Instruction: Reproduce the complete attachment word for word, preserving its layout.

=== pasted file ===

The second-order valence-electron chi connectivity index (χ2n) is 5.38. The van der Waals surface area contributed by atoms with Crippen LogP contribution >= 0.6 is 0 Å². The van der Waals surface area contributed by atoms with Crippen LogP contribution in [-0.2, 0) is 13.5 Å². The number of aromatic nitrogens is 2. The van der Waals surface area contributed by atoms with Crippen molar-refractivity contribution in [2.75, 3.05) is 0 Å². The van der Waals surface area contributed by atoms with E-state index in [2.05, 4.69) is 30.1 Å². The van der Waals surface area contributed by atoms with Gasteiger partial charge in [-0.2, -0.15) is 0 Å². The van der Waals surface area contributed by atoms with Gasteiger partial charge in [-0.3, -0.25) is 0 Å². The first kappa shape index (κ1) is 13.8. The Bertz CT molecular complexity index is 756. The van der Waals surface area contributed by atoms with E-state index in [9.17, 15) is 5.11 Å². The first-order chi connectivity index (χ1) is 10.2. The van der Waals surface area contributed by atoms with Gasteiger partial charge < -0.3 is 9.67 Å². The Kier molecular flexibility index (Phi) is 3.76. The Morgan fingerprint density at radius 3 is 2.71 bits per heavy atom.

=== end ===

The second-order valence-electron chi connectivity index (χ2n) is 5.38. The van der Waals surface area contributed by atoms with Crippen LogP contribution >= 0.6 is 0 Å². The van der Waals surface area contributed by atoms with Crippen LogP contribution in [-0.2, 0) is 13.5 Å². The number of aromatic nitrogens is 2. The van der Waals surface area contributed by atoms with Crippen molar-refractivity contribution in [2.75, 3.05) is 0 Å². The van der Waals surface area contributed by atoms with E-state index in [2.05, 4.69) is 30.1 Å². The van der Waals surface area contributed by atoms with Gasteiger partial charge in [-0.2, -0.15) is 0 Å². The van der Waals surface area contributed by atoms with Gasteiger partial charge in [-0.3, -0.25) is 0 Å². The first kappa shape index (κ1) is 13.8. The Bertz CT molecular complexity index is 756. The van der Waals surface area contributed by atoms with E-state index in [9.17, 15) is 5.11 Å². The first-order chi connectivity index (χ1) is 10.2. The van der Waals surface area contributed by atoms with Gasteiger partial charge < -0.3 is 9.67 Å². The Kier molecular flexibility index (Phi) is 3.76. The Morgan fingerprint density at radius 3 is 2.71 bits per heavy atom.